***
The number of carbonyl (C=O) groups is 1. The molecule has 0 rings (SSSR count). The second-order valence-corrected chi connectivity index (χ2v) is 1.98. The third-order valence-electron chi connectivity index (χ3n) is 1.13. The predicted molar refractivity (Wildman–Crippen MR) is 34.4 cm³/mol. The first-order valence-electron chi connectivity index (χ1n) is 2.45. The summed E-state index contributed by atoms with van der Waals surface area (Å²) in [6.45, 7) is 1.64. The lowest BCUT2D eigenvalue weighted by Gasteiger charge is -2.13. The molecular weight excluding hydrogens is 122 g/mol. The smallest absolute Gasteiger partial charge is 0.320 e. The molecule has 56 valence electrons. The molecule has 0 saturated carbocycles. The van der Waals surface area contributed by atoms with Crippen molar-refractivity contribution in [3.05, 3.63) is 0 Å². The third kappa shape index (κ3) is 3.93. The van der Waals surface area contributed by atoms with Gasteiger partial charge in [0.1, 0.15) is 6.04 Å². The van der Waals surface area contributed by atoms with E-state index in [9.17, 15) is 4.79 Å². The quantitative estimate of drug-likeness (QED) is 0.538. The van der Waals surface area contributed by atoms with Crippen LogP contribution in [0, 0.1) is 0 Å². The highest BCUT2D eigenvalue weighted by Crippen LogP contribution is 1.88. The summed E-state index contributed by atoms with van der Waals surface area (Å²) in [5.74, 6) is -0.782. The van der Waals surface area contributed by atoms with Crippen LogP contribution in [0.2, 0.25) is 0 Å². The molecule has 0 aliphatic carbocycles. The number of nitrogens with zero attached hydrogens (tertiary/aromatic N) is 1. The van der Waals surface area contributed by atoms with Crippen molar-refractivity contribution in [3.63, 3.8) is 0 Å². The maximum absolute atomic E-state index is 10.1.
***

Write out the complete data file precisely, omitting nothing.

The number of carbonyl (C=O) groups is 1. The molecule has 0 rings (SSSR count). The second-order valence-corrected chi connectivity index (χ2v) is 1.98. The third-order valence-electron chi connectivity index (χ3n) is 1.13. The predicted molar refractivity (Wildman–Crippen MR) is 34.4 cm³/mol. The first-order valence-electron chi connectivity index (χ1n) is 2.45. The summed E-state index contributed by atoms with van der Waals surface area (Å²) in [6.45, 7) is 1.64. The lowest BCUT2D eigenvalue weighted by Gasteiger charge is -2.13. The molecular weight excluding hydrogens is 122 g/mol. The smallest absolute Gasteiger partial charge is 0.320 e. The molecule has 56 valence electrons. The molecule has 0 saturated carbocycles. The van der Waals surface area contributed by atoms with Crippen molar-refractivity contribution in [3.05, 3.63) is 0 Å². The third kappa shape index (κ3) is 3.93. The van der Waals surface area contributed by atoms with Gasteiger partial charge in [0.1, 0.15) is 6.04 Å². The van der Waals surface area contributed by atoms with E-state index in [9.17, 15) is 4.79 Å². The quantitative estimate of drug-likeness (QED) is 0.538. The van der Waals surface area contributed by atoms with Crippen LogP contribution in [0, 0.1) is 0 Å². The highest BCUT2D eigenvalue weighted by Crippen LogP contribution is 1.88. The summed E-state index contributed by atoms with van der Waals surface area (Å²) in [5.74, 6) is -0.782. The van der Waals surface area contributed by atoms with Crippen LogP contribution in [0.2, 0.25) is 0 Å². The molecule has 0 aliphatic carbocycles. The number of nitrogens with zero attached hydrogens (tertiary/aromatic N) is 1. The van der Waals surface area contributed by atoms with Crippen molar-refractivity contribution in [3.63, 3.8) is 0 Å². The maximum absolute atomic E-state index is 10.1.